By Sharon Eberson
When it comes to music at Heinz Field, you expect some RENEGADE between Steelers’ possessions or Kenny Chesney singing about sexy tractors. Or you may have seen the Rolling Stones on their last tour — the one before the pandemic forced them to cancel in 2020.
Well, don’t blink now, Kenny, but some of Broadway’s finest have taken the field, and you could say that Pittsburgh CLO has been preparing for 75 years to get there.
Van Kaplan and Mark Fleischer greet patrons before opening night of “A Broadway Musical Celebration” at Heinz Field. The end zone by the Champions Club leads to field-level tables and seats in the stands. Photo by Sharon Eberson.
Modestly titled A BROADWAY MUSICAL CELEBRATION, the really big show with a party atmosphere, paying tribute to CLO”s 75th anniversary and the breadth of the company’s reach, from Mini-Stars to Tony Award winners to Hollywood stars.
Norm Lewis — “Broadway royalty,” as host Clay Aiken called him — WICKED’s Jackie Burns, AN AMERICAN IN PARIS Tony nominees Max von Essen and Robbie Fairchild, HIGH SCHOOL MUSICAL TV star Joe Serafini, Genny Lis Padilla of ON YOUR FEET! and more delivered a slew of well-known show tunes and 11th-hour numbers.
The second of CLO’s Summer Under the Stars shows, an unabashed lovefest of Broadway tunes and talent, is helping bring back Pittsburgh’s summer-stock tradition that was halted last year by the COVID-19 outbreak.
But this is CLO like you’ve never seen it before. When the company started out at Pitt Stadium in 1946, there were no giant video screens — one for the backdrop, two flanking the stage for close-ups. And I can’t imagine that the sound was ever as pure and crisp, or the performers as in sync with the live orchestra as they were on opening night Wednesday.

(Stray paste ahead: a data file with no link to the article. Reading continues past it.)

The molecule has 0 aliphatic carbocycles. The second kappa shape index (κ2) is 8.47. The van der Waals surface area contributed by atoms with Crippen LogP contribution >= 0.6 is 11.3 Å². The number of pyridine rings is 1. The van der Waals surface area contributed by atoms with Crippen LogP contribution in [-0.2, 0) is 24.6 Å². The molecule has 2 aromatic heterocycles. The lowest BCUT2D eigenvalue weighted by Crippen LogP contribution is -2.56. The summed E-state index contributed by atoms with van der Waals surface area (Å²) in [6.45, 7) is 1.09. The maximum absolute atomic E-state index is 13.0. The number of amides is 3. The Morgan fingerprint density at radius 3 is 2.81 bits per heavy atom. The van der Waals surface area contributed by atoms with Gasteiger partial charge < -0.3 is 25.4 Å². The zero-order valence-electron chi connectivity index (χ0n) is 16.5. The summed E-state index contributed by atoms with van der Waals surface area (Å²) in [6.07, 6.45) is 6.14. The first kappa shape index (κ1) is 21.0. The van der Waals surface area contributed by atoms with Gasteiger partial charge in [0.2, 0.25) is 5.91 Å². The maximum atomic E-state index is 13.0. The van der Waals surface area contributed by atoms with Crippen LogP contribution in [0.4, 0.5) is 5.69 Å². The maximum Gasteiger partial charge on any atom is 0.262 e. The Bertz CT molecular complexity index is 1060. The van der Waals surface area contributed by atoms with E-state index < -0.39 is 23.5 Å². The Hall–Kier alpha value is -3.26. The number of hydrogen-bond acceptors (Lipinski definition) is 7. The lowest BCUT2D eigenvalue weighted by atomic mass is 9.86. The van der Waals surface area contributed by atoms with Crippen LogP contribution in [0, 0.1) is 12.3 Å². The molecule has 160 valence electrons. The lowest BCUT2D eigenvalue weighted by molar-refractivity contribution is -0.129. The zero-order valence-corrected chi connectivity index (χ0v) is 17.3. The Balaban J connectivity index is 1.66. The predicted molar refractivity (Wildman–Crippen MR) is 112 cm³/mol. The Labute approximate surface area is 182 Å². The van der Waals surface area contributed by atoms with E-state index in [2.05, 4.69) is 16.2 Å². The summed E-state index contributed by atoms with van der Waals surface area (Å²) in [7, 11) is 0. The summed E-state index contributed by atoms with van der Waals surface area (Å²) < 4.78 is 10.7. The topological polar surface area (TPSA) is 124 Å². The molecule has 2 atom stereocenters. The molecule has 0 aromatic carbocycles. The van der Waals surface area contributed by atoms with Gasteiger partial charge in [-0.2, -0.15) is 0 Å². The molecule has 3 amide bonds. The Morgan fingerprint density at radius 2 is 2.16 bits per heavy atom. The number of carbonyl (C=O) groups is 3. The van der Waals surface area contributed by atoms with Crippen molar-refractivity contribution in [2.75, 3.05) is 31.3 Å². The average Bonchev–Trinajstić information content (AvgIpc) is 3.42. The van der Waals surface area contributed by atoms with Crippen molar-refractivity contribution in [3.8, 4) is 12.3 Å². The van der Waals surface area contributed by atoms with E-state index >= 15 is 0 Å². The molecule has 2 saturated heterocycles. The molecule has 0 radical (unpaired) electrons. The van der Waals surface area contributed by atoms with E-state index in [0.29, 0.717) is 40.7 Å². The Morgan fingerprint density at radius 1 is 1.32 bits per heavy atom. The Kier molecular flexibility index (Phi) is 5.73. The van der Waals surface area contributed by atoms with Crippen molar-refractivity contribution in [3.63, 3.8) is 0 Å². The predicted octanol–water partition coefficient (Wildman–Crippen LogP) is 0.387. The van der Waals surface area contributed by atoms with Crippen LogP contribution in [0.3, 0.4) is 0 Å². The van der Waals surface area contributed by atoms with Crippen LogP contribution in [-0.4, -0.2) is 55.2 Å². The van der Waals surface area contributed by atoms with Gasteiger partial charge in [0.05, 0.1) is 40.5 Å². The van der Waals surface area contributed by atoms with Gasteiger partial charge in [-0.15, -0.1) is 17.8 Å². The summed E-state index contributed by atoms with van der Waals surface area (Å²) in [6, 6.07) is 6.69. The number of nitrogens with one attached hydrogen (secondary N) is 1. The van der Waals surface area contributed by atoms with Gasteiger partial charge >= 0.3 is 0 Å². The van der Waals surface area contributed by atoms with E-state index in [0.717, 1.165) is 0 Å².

The host, cheerleader and performer for “A Broadway Celebration,” Clay Aiken, who played Teen Angel in CLO’s most recent production of “Grease.” All rehearsal photos by Matt Polk, Pittsburgh CLO.
As noted by Aiken, opening-night weather was mercifully clear and mild, as if the stars had aligned to kick off the Broadway celebration’s Wednesday through Saturday run.
The engaging host, cheerleader, and performer was as well-versed in CLO history as he was eager to get the party started. You’d think he was a Pittsburgher the way he kvelled about the city’s talent onstage and behind the scenes.
The AMERICAN IDOL runner-up and SPAMALOT star, who burst onto the CLO scene as a bespangled Teen Angel in GREASE, quipped that he was invited back so he could outdo his costume and show off “my best Liberace.”
He opened the celebration with a song by Jason Coll, UNDER THE STARS, written specifically for the occasion. Aiken later delivered one of the few take-a-breath numbers, an unexpectedly jazzy, moving arrangement of WHAT KIND OF FOOL AM I?, featuring a sax solo by Sam Eisenreich.
Stephanie Umoh (HAMILTON tour’s Angelica Schuyler, and I DON’T KNOW HOW TO LOVE HIM, soloist, in the CLO show). Umoh was tasked with presenting the history of the COPACABANA musical in Pittsburgh. Aiken then timed it just right to say, “I’ll take it from here, girl.” He sang the title song of the CLO-produced Barry Manilow musical while the ensemble danced up a storm.
This was a staged concert, with many of the performances punctuated by a high-energy dance ensemble and teens from the CLO Academy of Musical Theater.